What does a typical day look like for an employee in this industry? How do the roles of the various members of an organization differ within the industry?

Industry trends and developments

What is the future of this industry? Is it expanding? What are the trends?

Personality traits/experiences valued by the field

What traits are necessary to succeed? Are there shared experiences that many of the people in this field have?

Salary information

What type of salary can you anticipate, given your education and experience level? What is the salary range for the field as you progress?


Hiring cycles and recruiting practices

When and how does the industry hire? Some industries have unique recruiting practices. For example, engineering, finance, and consulting companies often recruit during the fall semester, while non-profits generally hire later in the spring.

Geographic location

Are opportunities in your desired field primarily located in a specific area of the country or world? Would you be happy living there?

Showcase your skills and find your career fit with Forage

Forage's virtual work experience programs replicate work at top companies and help you gain the skills to be successful when applying and working there. In only 5-6 hours, learn the relevant tools necessary to complete a typical work day at that company. Forage's virtual work experience programs are 100% free, open-access, and self-paced. No experience or application is required!

Sign up for a free student Forage account

Explore more career resources

Explore career resources

As you explore each career field, ask yourself:

  • Can I see myself working in this career area?
  • Does it match my interests as well as I had anticipated?
  • Will it afford me the lifestyle I seek?
  • Does it use my top skills and match my top values and personal strengths?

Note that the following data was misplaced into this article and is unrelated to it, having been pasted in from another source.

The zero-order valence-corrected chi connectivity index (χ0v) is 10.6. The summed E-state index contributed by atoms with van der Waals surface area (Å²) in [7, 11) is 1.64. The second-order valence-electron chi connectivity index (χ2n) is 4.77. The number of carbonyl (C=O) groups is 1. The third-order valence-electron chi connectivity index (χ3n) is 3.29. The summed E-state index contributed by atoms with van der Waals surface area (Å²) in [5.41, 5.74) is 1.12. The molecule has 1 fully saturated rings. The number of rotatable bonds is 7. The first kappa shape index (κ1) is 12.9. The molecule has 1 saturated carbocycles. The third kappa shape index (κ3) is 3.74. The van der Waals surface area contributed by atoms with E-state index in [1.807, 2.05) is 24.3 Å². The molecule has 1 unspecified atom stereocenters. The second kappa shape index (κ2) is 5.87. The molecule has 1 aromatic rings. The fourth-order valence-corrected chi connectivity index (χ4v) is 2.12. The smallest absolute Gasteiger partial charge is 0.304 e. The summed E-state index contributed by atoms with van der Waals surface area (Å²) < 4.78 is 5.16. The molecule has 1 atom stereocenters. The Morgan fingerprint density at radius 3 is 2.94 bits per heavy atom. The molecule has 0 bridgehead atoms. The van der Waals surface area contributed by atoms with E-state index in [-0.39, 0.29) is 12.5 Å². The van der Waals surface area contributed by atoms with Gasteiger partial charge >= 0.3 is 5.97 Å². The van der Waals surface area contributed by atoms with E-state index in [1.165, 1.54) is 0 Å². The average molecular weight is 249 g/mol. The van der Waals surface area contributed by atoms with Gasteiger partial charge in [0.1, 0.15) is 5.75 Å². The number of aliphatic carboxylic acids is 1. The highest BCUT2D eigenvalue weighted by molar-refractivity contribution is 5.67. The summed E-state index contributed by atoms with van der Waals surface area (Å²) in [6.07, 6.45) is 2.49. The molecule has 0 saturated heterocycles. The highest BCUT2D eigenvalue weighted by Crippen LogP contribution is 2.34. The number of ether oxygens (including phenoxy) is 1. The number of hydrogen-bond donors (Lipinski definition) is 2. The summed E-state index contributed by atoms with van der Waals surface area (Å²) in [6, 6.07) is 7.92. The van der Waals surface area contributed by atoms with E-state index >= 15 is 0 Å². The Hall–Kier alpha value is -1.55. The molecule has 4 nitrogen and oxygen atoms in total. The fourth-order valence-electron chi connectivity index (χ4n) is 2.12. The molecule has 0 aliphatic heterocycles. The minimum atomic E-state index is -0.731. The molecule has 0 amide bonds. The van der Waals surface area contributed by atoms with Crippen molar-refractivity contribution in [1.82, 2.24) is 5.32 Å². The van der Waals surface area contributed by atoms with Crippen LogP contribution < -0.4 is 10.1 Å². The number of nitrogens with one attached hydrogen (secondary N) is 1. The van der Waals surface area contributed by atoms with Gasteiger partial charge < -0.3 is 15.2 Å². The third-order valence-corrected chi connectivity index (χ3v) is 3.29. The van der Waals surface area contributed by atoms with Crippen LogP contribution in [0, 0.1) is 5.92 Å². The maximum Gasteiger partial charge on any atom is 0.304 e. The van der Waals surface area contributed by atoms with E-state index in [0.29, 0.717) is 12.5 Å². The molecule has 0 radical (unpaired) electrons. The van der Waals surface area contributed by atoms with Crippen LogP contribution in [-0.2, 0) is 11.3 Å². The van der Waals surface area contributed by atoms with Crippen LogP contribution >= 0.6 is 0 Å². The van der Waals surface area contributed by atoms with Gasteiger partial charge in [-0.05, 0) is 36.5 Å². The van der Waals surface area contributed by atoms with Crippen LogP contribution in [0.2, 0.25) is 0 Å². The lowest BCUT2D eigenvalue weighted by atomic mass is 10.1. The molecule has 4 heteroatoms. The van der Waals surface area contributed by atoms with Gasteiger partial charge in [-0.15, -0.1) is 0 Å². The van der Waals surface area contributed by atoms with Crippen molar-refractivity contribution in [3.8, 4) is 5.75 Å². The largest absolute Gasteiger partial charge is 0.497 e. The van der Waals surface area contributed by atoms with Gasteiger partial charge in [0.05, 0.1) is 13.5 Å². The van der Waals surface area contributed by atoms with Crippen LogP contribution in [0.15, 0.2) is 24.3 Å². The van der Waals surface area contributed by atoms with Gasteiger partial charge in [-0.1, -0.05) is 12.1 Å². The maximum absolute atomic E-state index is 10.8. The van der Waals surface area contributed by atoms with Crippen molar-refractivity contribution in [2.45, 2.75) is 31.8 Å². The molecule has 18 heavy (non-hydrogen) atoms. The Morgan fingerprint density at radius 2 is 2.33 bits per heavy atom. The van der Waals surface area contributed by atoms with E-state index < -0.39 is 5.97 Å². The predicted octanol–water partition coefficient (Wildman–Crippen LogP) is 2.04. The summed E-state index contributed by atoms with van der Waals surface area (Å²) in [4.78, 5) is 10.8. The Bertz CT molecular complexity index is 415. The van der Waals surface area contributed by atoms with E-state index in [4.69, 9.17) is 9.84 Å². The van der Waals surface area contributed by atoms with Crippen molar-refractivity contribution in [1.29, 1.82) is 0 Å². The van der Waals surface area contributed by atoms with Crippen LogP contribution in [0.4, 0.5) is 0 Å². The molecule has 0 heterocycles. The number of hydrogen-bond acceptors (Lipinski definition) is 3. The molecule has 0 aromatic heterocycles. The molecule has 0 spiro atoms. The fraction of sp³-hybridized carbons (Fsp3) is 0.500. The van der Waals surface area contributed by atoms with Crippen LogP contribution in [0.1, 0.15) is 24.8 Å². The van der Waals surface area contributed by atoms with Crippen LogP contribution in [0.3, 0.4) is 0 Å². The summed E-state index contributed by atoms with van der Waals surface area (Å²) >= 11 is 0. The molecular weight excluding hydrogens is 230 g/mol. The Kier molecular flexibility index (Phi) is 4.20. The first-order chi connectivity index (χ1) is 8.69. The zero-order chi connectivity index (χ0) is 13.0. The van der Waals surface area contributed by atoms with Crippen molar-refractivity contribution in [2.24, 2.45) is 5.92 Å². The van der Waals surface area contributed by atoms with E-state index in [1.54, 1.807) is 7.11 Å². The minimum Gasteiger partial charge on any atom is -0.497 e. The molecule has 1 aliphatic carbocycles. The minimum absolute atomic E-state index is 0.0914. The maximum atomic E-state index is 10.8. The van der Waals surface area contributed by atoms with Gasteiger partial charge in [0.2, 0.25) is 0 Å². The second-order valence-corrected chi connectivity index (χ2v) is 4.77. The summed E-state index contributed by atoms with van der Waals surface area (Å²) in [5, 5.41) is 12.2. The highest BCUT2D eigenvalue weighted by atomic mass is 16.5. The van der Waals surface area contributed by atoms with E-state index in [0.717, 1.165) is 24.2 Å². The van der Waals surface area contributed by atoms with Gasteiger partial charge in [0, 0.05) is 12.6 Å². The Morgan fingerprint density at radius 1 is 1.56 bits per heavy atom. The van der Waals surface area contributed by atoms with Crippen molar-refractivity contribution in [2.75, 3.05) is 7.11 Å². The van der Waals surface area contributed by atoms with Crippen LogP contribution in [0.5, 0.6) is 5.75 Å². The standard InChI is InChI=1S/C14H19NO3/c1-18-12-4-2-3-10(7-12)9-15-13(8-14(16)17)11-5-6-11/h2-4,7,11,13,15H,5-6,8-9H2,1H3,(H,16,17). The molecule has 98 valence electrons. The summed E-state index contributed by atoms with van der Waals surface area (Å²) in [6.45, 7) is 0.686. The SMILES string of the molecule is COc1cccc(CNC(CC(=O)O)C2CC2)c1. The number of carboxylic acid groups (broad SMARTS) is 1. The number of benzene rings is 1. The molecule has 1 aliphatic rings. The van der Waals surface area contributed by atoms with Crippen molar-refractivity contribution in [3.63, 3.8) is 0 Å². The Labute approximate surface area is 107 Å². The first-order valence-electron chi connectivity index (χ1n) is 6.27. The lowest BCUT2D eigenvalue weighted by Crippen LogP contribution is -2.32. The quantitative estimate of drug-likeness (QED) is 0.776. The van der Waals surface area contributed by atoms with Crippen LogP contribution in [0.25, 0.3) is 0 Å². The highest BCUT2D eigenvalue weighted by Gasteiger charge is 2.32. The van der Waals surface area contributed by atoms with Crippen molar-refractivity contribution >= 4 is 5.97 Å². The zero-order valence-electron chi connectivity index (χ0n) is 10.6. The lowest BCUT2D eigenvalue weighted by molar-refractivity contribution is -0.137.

Career exploration resources:


The Fort Lewis College Career Network is a valuable resource as you research and discover careers that match your skills and interests. Career conversations with alumni, upper-level students, and others can help you determine what major might be a good fit for you. Utilize the Fort Lewis College LinkedIn network, have Career Conversations with professionals in your field of interest, or speak with upper-level students about their major. 

Sample questions about majors:

  • Why did you choose your major?
  • What skills have you gained with this major?
  • What are some of the possible team projects in this major?
  • What does your four-year schedule look like? Are there courses offered only in specific years or semesters? (In which case, you would need to plan carefully, especially regarding studying abroad.)
  • Do you regret choosing this major?
  • What do you want to do after you graduate? (For alumni: How did your major relate to the career you pursued)?
  • Who are the most interesting professors and classes you took?
  • Is there anyone else with whom I should speak for additional information?

Work on your career readiness

We are committed to helping you develop these eight competencies defined by the National Association of Colleges and Employers that help students prepare for their careers:

  1. Career & Self-Development
  2. Communication
  3. Critical Thinking
  4. Equity & Inclusion
  5. Leadership
  6. Professionalism
  7. Teamwork
  8. Technology